AdYO Grandparents Concert

Presented by the Adelaide Youth Orchestras
Reviewed Sunday 15th May 2011

Venue: Concordia College Chapel, 45 Cheltenham Street, Highgate
Season: One performance only
Duration: 2hrs incl interval

This thoroughly enjoyable afternoon concert featured two orchestras: the Adelaide Youth Strings, open to children between the ages of 8 and 12, and the Adelaide Youth Sinfonia, that includes small woodwind and brass sections, which is open to young people between the ages of 13 and 18. The Strings were conducted by Martin Butler and the Sinfonia by Philip Paine.

Although the title suggests one thing, the reality was entirely another, with an audience of all ages, from tiny tots to very senior citizens and all ages in between. This concert offered something for absolutely everybody and the huge crowd clearly indicated their appreciation with their enthusiastic applause after every item and demands for encores from both orchestras.

The Adelaide Youth Strings played for the first half with a selection of pieces that began with an Angolan folk tune O Desayo. O desayo is a traditional sung greeting which may be interpreted as ‘good day to you’. Its syncopated rhythms and lyrical melody made it an intriguing start to the concert.

For their second piece they turned to a work written specifically as a teaching exercise, its three sections introducing students to two of the ecclesiastical modes, Lydian and Phrygian, before ending in D major; Daniel Chisham’s Final Quest. This piece had only recently been added to their repertoire and this gave it a very creditable performance.

Richard Meyer’s compositions had a good representation starting with the energetic, Cellos Olé, a Spanish inspired piece featuring, as the title implies, the cello section. His Fiddler’s Stew was a medley of 28 American folk melodies that had the audience listening attentively to see how many they could pick. The fun filled piece, Rosin Eating Zombies from Outer Space, was the third and final of his pieces, complete with screams from an enthusiastic orchestra. These three selections all had a light hearted feel to them and the orchestra injected plenty of life into them.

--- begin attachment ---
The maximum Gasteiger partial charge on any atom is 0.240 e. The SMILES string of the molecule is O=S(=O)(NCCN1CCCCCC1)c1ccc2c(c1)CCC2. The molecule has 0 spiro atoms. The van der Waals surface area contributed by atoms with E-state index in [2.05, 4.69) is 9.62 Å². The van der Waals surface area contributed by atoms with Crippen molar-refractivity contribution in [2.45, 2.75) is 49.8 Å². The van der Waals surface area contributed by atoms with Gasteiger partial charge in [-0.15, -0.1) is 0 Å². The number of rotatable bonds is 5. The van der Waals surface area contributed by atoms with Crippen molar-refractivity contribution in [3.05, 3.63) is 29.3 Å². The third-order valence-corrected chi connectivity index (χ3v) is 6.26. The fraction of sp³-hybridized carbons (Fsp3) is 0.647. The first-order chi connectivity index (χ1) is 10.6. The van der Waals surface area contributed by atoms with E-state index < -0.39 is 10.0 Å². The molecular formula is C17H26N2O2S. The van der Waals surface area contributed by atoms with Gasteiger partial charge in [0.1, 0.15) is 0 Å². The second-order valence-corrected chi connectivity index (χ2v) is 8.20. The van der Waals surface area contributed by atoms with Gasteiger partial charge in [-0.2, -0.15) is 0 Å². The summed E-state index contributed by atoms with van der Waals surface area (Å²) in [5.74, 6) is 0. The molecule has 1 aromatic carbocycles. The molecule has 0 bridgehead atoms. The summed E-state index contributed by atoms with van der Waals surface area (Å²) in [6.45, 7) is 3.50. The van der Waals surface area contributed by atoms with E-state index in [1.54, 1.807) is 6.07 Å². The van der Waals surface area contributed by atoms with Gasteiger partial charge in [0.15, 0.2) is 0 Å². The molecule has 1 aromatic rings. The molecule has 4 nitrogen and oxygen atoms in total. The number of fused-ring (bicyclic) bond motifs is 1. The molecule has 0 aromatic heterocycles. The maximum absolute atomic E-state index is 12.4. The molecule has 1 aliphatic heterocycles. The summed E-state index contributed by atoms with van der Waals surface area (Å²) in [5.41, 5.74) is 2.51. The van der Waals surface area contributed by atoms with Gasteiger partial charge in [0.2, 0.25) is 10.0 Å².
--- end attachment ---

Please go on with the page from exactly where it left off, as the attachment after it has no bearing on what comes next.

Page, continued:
Next was a traditional Welsh lullaby, Suo Gân, by an anonymous composer. The title literally means ‘lull song’ or ‘sleep song’ or, simply, ‘lullaby’. This was beautifully played with an appropriate gentleness.

Their final piece, Postcards from Russia, is a medley of Russian tunes, mainly folk tunes including Minka, Meadowland and Korobushka, arranged by Carrie Lane Gruselle. It is a fast piece with some technical challenges that the strings handled very well. Demands for an encore brought forth a repeat of Final Quest.

The second half was played by the Adelaide Youth Sinfonia, beginning with two very familiar pieces. I wish I had a dollar for every time that I have played Reinhold Glière’s Russian Sailor’s Dance from his ballet, The Red Poppy, and the English Folk Song Suite by Ralph Vaughan Williams, in a concert band setting. The former piece is the best known dance from the ballet and, perhaps, the best known of all of Glière’s music. It certainly seemed to appeal to both the orchestra and the audience, and proved a wise choice to open their part of the concert. The folk song suite is probably one of the best known of the concert band works of Vaughan Williams, arranged here for orchestra, with its three contrasting movement structure, the movements titled Seventeen Come Sunday, My Bonny Boy and Folk Songs from Somerset. This, too, had immediate audience appeal.

Then the strings had a work out on the Pizzicato Polka, Op. 234 of 1870 by Johann Strauss II, not to be confused with his New Pizzicato Polka, Op. 449 of 1892. The polka was a very popular dance right through Europe and the Sinfonia brought out the lively and infectious rhythms with style.

A very popular choice for the next item was Canadian composer, Howard Shore’s theme from the film, The Lord of the Rings. Although he has written the scores for over forty films, this is the one that really made his name. His film music has won him numerous awards. He will also, incidentally, be composing the music for the forthcoming film of The Hobbit. It was clear that the Sinfonia connected with this piece and gave it their all.

The final piece on their programme was the Hungarian Dance No. 6 by Johannes Brahms, always a very popular inclusion in a programme. Again, the musicians entered into the mood of the music bringing out the feeling of the folk dances of Hungary. They, too, were called on for an encore and gave a repeat of the Russian Sailor’s Dance, to enormous applause.

This was a wonderful way to spend a couple of hours on a Sunday afternoon, particularly with tea, coffee and home made cakes available at the interval to add to the enjoyment. The selections for the programme were all guaranteed to appeal and there was some very good playing by these young musicians.

The next concert by the Adelaide Youth Orchestras is the Maestro Series 2 concert at 6:30pm, Sunday 5th June, Elder Hall. Don’t miss it.

Reviewed by Barry Lenny, Arts Editor, Glam Adelaide

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